This is it! I’m finally starting this new chapter of my professional life I’ve been aiming at for such a long time. I still don’t fully realize I made the move, but it’s done. And I don’t plan to go back. Because I struggled to make the move, I figured it would be nice to explain the process I went through, and what helped me.
A long road
Throughout my career, I worked in 5 very different companies. From the tiny 2-person company to the 100+ employees companies, through the ultra-successful start-up. I worked in big and small teams. I learned to work with other developers, designers, and product managers. I helped to launch a few major products. I experienced bankruptcy and shutdown. I know what it feels to create an awesome product, what it feels to work with highly talented people or even what it feels to lose his job in one day. All that to say, I’m now armed with that experience and skills I learned along the way to face new challenges.
Since I ended my studies 8 years ago, my dream has always been to create my own company. I would have loved to do it with a friend after I finished school, but I moved to another country. Then 3 years ago I wanted to go freelance, but I moved to another continent. Now that I had a first work experience here in North America, I’m finally ready.
It’s not that I didn’t like my experiences as an employee, I really enjoyed them, I met amazing friends and I have wonderful memories. But I’m at a point in my career where I need to move on. I want more freedom. I want to organize my day according to my needs, go to work at 10 am or work remotely if I want to. And more than ever, I want to work on a really cool product or service with an awesome team.
Maybe I’m too picky, but I haven’t found a company that could bring all these benefits to me at the same time (well actually I have, but they’re not hiring). And if I cannot find what I’m searching for, my best alternative is to build it. And the first logical step for me was going freelance.
But isn’t it too risky?
There’s this belief that being a freelancer is riskier than being an employee. While there’s indeed a risk, it’s far lower than what you might think.
The cost of creating a company is ridiculously low compared to how much you will earn. In Canada, it’s even less expensive than an iPhone!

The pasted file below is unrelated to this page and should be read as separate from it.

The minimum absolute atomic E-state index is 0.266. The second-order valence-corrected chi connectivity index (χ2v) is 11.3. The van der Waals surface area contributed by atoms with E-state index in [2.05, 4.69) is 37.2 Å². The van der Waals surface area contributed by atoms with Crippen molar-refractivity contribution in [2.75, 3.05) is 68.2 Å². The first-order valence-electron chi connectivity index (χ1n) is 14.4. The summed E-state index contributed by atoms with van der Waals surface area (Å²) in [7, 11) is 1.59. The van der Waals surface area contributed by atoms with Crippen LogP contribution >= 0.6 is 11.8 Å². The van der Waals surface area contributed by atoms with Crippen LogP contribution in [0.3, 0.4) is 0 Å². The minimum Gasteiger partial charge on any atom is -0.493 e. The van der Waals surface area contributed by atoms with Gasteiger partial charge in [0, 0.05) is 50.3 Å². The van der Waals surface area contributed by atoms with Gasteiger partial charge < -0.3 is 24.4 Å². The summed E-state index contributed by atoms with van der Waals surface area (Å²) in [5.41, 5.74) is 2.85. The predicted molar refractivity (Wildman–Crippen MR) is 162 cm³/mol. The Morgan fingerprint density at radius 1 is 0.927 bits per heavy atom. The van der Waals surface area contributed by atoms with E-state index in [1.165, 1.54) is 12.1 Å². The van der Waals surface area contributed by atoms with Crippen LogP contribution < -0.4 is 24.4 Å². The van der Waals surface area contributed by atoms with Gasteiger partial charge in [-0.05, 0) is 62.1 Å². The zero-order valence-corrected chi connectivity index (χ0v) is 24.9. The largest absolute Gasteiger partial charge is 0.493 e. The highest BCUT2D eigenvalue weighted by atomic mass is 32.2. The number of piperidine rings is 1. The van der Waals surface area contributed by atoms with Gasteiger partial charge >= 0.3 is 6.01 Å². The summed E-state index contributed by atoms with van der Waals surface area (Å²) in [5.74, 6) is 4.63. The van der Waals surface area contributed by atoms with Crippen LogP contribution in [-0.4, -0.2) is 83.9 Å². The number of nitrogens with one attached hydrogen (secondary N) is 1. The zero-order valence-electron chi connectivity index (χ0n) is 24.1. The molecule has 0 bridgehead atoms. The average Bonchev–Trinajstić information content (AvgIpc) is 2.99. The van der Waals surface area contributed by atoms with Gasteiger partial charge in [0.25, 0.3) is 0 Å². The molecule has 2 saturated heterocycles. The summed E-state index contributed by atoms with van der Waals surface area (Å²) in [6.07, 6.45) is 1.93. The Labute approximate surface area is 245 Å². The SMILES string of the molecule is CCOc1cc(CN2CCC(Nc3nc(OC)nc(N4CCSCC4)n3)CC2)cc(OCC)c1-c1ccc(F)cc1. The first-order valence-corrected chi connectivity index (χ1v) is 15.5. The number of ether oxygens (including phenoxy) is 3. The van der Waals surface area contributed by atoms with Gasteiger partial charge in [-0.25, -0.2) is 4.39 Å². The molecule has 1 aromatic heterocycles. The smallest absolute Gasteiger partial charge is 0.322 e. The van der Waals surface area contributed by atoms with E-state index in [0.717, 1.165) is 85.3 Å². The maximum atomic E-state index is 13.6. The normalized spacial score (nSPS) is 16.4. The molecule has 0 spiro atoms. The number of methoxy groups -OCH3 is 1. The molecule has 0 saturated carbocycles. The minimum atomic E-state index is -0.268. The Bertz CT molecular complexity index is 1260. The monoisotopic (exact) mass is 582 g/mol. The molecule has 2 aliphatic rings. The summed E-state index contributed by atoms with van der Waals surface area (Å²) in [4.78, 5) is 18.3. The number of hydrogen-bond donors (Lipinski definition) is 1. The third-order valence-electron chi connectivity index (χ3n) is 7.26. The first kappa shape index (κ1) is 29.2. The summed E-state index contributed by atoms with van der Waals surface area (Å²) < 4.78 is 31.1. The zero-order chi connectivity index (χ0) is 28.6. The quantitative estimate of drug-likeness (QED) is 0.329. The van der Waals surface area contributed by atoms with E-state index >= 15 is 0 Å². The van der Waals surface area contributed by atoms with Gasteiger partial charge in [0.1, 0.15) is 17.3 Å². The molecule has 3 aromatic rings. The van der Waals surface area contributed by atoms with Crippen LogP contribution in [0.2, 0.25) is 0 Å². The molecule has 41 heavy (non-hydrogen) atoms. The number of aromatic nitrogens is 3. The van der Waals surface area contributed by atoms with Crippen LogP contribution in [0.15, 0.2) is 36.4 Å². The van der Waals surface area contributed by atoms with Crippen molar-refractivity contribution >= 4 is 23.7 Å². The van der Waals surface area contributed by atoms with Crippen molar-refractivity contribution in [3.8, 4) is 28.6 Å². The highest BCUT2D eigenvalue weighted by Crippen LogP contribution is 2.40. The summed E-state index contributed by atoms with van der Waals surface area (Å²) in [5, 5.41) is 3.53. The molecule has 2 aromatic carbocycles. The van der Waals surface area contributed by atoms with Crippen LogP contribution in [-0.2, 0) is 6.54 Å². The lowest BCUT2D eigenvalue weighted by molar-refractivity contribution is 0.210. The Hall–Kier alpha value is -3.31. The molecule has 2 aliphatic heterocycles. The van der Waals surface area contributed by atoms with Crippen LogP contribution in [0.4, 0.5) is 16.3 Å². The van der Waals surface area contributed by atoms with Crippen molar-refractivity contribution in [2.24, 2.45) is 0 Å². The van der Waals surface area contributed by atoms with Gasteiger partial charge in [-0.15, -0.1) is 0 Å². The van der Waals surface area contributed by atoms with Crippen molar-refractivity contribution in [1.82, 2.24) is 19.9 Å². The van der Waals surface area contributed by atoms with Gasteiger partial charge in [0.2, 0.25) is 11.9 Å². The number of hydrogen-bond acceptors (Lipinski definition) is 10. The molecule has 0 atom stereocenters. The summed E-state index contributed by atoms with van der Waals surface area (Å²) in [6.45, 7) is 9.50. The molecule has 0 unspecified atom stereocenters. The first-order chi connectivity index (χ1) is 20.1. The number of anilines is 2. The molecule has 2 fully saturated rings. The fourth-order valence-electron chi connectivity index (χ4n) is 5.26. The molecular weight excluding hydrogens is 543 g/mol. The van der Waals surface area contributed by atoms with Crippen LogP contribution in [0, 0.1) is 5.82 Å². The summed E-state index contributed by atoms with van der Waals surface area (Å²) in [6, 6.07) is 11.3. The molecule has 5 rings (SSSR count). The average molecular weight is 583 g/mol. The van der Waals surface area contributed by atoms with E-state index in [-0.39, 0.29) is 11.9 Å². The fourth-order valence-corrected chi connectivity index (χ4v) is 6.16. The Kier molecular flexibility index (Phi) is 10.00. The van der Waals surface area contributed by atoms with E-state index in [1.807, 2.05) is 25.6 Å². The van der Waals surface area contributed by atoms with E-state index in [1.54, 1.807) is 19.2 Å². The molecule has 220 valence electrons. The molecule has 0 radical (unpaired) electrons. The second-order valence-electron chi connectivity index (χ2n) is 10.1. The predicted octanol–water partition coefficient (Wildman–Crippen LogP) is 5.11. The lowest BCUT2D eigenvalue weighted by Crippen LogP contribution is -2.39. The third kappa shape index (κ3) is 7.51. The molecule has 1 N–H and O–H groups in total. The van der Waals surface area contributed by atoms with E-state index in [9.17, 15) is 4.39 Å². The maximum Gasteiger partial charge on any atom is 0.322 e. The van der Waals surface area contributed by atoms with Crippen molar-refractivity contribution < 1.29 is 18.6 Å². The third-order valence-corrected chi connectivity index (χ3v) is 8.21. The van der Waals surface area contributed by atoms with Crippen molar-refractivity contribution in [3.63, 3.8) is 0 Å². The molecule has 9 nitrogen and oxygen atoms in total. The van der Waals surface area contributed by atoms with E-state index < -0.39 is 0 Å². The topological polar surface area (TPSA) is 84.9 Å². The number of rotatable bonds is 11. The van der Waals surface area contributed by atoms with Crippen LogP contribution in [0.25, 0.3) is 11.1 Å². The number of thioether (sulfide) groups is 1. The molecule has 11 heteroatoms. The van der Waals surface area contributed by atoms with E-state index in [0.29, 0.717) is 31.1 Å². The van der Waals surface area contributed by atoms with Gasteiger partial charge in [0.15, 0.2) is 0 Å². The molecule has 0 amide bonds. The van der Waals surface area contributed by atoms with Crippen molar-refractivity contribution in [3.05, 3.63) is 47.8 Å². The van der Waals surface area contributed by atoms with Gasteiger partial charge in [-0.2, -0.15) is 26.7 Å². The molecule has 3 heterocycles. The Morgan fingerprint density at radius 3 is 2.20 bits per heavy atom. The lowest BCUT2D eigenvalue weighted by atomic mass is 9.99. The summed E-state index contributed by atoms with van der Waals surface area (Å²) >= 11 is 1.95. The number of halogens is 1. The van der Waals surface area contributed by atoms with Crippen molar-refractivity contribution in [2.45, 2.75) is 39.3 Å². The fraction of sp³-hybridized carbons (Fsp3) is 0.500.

Finding a contract as a consultant in software development is really easy. Reach out to a recruiter and he will give you a list of opportunities with big clients in a minute. That’s the thing, you don’t have to start with a fully remote, ultra exciting and meaningful contract at first. I know you want that, I want that too. But you can start with a contract in a big company, which is easier to find and they generally pay you at higher rates, because they can afford it. This will allow you to put money in the bank and give you time to search for the next contract.
You will have to deal with accounting but you don’t have to do everything by yourself. Your accountant will handle things for you, everything or a part of it if you want to understand how it works. Don’t be scared by that part of the job. It’s not worth it.
Actually, the most important question you should ask yourself is if you’re able to manage your money. Not to spend everything and keep the money to pay your taxes. Many people get into serious trouble because they didn’t pay attention to their bank account. They didn’t keep 20-30% of their income for the taxes. That’s when things get really bad.
But even knowing that, I know it’s not easy to convince yourself you can do it.
During the past 8 years, I was afraid to make the move. I was always finding excuses. I’m too young, I don’t have enough experience, I’m about to move to Montreal, I just moved to Montreal, I’m not ready, blah-blah-blah. The truth is it’s never a good time.
The last excuse to date, I was thinking about buying a house. I’m over 30, I’ll probably have a baby soon, and everyone was telling me I should buy a house because it’s easy in Canada. The only problem is if you want to buy a house, it is strongly recommended to stay employed to get a loan more easily.
I got stuck with that dilemma of buying a house or going freelance for a few months. Until a friend asked me:
What do you want to say to yourself when you’re old? That you bought a house or that you had fun and created your own company?A wise friend
This question had such an impact on me. From that point, I knew what I had to do. I immediately put the project of buying a house aside and I created my company. I know it may not be the most rational choice, but we have only one life. I want to spend mine by having fun and trying to fulfill my dreams, not by living someone else’s life.
Fuck that social pressure.
I struggle with it all the time. Whether it’s about getting married, having a kid, starting a business or even stop drinking alcohol. It’s so hard to fight against it. But we have to find what we truly want in life, not what society and norms expect us to do. For me, life is all about experiences, feelings, love, and friendship. Not about material goods.
And still, it almost got me.
And I know I’m not the only one in that position. A lot of my friends want to go freelance but they are afraid too. It takes a lot of time and effort to overcome our fears.
To Infinity and Beyond!
In the end, I’m happy I made the move. We’ll see where it goes from here. Going freelance is only the first step to fulfill my dream, but at least I climbed it. My goal is to create my own product or service and make a living out of it. It’s going to be a long road to get there, but one thing’s for sure, I have zero regrets!
If you’re in the same position I was a few weeks ago, struggling to make your decision, I encourage you to make the move. Don’t think too much as I did, just do it! If it can help, project yourself into the future, and look at what you’d like to have done in your life.
Better remorse than regret.